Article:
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Picture of Henry Miller, author of Tropic of Cancer; twentieth century American Literature


 
February 15, 1986
Henry Miller   (1891 - 1980)
 
Henry Miller's "Gob of Spit"
 
by Steve King

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On this day in 1986 the original manuscript of Henry Miller's Tropic of Cancer was auctioned for $165,000, then a record price for a 20th century literary manuscript. This is Miller's first novel, written during and about his penniless, bohemian years in Paris in the early thirties. The diaries of his friend and lover, Anais Nin, inspired Miller to rewrite his conventionally-structured (and unsellable) autobiographical novel, Crazy Cock, in diary form. With this new approach, Miller said that he found his writer's voice: the new book went down on the back of the old book's pages at a madcap pace -- twenty, thirty, sometimes forty-five pages a day, the author's chain-smoking keeping up with the typewriter, Beethoven or jazz or an African laughing record at full volume on his victrola. One friend living in a nearby room at the Hotel Central said that those close to Miller at this time walked in his shadow, "and even his shadow was warm." After reading the manuscript, one editor said the same: "Miller is so alive nothing else can exist. It is like being close to the sun." When the book was published in 1934, some near him -- Nin, wife June, some of those companion to his picaresque adventures -- certainly felt burned by Miller's plagiarism, distortion or hyperbole. Others were outraged by the book's smirking male hedonism, or its egotism -- "What enrages me about people today," wrote Miller in a letter at the time, "is their willingness to die for things." The book's raw energy was indisputable, and even highbrows such as T. S. Eliot expressed admiration and wonder; Ezra Pound praised it as "a dirty book worth reading," the Miller male a type that would outlast "the weak-minded Woolf female."

Miller scoffed at the sex-and-ego reading of his book. He thought of it as "volcanic," elemental, revolutionary on deeper levels. Something of this is in his early titles -- "The Last Book" and the Whitmanesque, "I Sing the Equator" -- and in the first pages:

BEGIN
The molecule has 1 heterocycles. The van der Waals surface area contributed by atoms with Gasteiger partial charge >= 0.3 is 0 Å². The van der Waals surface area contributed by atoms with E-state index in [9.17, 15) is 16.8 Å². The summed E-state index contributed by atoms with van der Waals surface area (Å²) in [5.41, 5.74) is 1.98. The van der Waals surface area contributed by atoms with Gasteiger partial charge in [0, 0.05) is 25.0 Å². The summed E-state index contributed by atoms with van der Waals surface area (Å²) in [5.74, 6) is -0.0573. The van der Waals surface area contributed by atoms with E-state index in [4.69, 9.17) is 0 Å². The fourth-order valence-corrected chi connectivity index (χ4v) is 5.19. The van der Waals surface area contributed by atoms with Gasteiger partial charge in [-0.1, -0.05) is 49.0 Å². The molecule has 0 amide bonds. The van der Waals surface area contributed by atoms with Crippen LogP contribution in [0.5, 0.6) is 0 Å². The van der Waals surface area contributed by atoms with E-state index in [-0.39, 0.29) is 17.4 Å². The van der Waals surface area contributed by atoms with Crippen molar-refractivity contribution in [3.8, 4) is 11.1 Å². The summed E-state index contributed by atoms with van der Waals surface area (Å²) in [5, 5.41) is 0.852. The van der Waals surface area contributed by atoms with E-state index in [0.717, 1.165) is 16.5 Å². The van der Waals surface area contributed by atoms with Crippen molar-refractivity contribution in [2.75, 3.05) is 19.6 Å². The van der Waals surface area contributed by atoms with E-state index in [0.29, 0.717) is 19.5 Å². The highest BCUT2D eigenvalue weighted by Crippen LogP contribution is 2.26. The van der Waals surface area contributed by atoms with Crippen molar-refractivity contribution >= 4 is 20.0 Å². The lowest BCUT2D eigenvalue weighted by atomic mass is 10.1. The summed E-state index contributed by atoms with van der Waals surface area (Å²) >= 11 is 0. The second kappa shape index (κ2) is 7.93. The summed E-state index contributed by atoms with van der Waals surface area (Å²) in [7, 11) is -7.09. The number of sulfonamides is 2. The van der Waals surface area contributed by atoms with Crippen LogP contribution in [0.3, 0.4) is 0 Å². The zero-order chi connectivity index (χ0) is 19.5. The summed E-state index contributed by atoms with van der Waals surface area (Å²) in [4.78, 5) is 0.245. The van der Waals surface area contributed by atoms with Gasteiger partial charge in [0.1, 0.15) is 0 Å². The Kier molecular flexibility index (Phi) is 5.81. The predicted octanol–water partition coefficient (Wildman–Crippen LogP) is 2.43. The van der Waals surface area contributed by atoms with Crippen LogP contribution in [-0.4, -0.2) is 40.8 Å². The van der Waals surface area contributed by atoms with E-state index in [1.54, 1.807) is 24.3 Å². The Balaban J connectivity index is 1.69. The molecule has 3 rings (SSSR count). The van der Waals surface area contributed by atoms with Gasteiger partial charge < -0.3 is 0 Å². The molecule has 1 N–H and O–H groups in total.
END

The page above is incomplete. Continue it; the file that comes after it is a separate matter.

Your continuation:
It is now the fall of my second year in Paris. I was sent here for a reason I have not yet been able to fathom.
    I have no money, no resources, no hopes. I am the happiest man alive. A year ago, six months ago, I thought that I was an artist. I no longer think about it, I am. Everything that was literature has fallen from me. There are no more books to be written, thank God.
    This then? This is not a book. This is libel, slander, defamation of character. This is not a book, in the ordinary sense of the word. No, this is a prolonged insult, a gob of spit in the face of Art, a kick in the pants of God, Man, Destiny, Time, Beauty. . . what you will. I am going to sing for you, a little off key perhaps, but I will sing. I will sing while you croak, I will dance over your dirty corpse. . . .
One corpse he had in mind was America: "America will call me the lowest of the low when they see my Cancer. What a laugh I'll have when they begin to spit and fume. I hope they'll learn something about death and futility, about hope, etc. I won't give them a fucking leg to stand on. . . ." Though his book was an underground classic for decades, Miller had to wait until the 60s for full fame at home. By this time the autobiographical approach that proved successful in the first book was credo -- "I don't use 'heroes,' and I don't write novels. I am the hero, and the book is myself" --and Miller was well on his way to the Big Sur sage, five-wives, nude-ping-pong-with-Playboy bunnies persona that dominated his last two decades, and brought the record manuscript price.

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Related authors:  Anais Nin, Charles Bukowski, Henry Miller, Iris Murdoch, Lawrence Durrell, Saul Bellow
 
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